PENDLETON, Ind. — The area in and around Pendleton's Falls Park is steeped in history, good and bad.
In 1824, white settlers massacred a Native American family near Pendleton. Three of the settlers were sentenced to death and hanged near the waterfalls of Fall Creek where the park now stands. Nineteen years later, Frederick Douglass and his abolitionist supporters rallied at the park despite threats of murder and mayhem.
The water that pools between the waterfalls in Fall Creek, which runs through the park and lends its name, has made it a favorite place for swimmers over the years. Photos through the middle of the 20th century show hundreds of people in the water and on the banks, diving in and cooling off in the heat of the summer.
Today, in a more cautious age, there's no swimming in the park — other than in a man-made, Olympic-size pool with a water slide. But there's still lots to do in this 150-acre slice of heaven.
For one, you can just lounge on a bench and simply enjoy the park's beauty. The west side of the park features a quaint gazebo that can be reserved for special occasions. On one side, the gazebo is flanked by enormous sycamores that sweep up your spirit with their elegant branches.
The park also boasts playground equipment, lots of shelters with benches, a walking trail with board walk, a history museum, ball diamonds and volleyball and basketball courts. But for many, the main attractions are still the modest waterfalls, as well as a fishing pond.
In the evening, street lamps illuminate the banks of the pond. An ornamental light tower and a colorful fountain stand sentry near the center of the pond.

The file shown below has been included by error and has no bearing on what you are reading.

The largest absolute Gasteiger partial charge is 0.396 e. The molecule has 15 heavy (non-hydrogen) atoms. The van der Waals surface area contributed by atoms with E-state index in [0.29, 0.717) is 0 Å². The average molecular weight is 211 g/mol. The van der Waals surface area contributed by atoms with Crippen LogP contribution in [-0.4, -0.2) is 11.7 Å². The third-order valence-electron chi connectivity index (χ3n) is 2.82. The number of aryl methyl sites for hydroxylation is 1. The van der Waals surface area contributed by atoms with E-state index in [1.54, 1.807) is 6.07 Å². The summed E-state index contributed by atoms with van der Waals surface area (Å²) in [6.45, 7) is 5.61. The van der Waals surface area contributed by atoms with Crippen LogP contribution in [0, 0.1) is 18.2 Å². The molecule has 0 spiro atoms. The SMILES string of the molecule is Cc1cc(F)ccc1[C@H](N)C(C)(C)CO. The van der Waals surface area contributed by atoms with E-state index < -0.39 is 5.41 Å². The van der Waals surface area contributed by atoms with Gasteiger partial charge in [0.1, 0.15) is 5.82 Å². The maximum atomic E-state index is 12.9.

Ducks and geese rest comfortably on the shore, ruffling their feathers and protesting quietly when people walk among them.
Rhonda Cantrell and Vicki Ball of Anderson can often be found here, fishing in the fading light of dusk. Vicki's son is married to Rhonda's daughter, and Rhonda and Vicki's friendship has been forged over the years through quiet times together fishing in Falls Park and other local ponds.
"Some days, we'll talk non-stop," says Rhonda. "Other times when we come out to fish, we can go for hours barely saying a word."
Lots and lots of hours. Several days ago, the evening was so pleasant and the companionship so sweet that they stayed until 3 a.m. The fishing wasn't great (they caught about eight) that night, but Falls Park cast its charming spell over the angling pair.
"It's so nice here," Rhonda notes. "And it's safe, too, with the street lights. And the police come around regularly."
Hang around the park for an hour on a nice evening, and you'll see retired folks walking dogs, children playing on the swings and slides, and young lovers meandering hand-in-hand on the walking paths.
However hectic your life at home or at work, Falls Park offers an escape for the mind, body and soul — and a window into the rich history of Pendleton.
Editor Scott Underwood’s Monday column will be devoted through the summer to Green Spaces of Madison County. Contact him at email@example.com or 640-4845 to suggest topics for the series.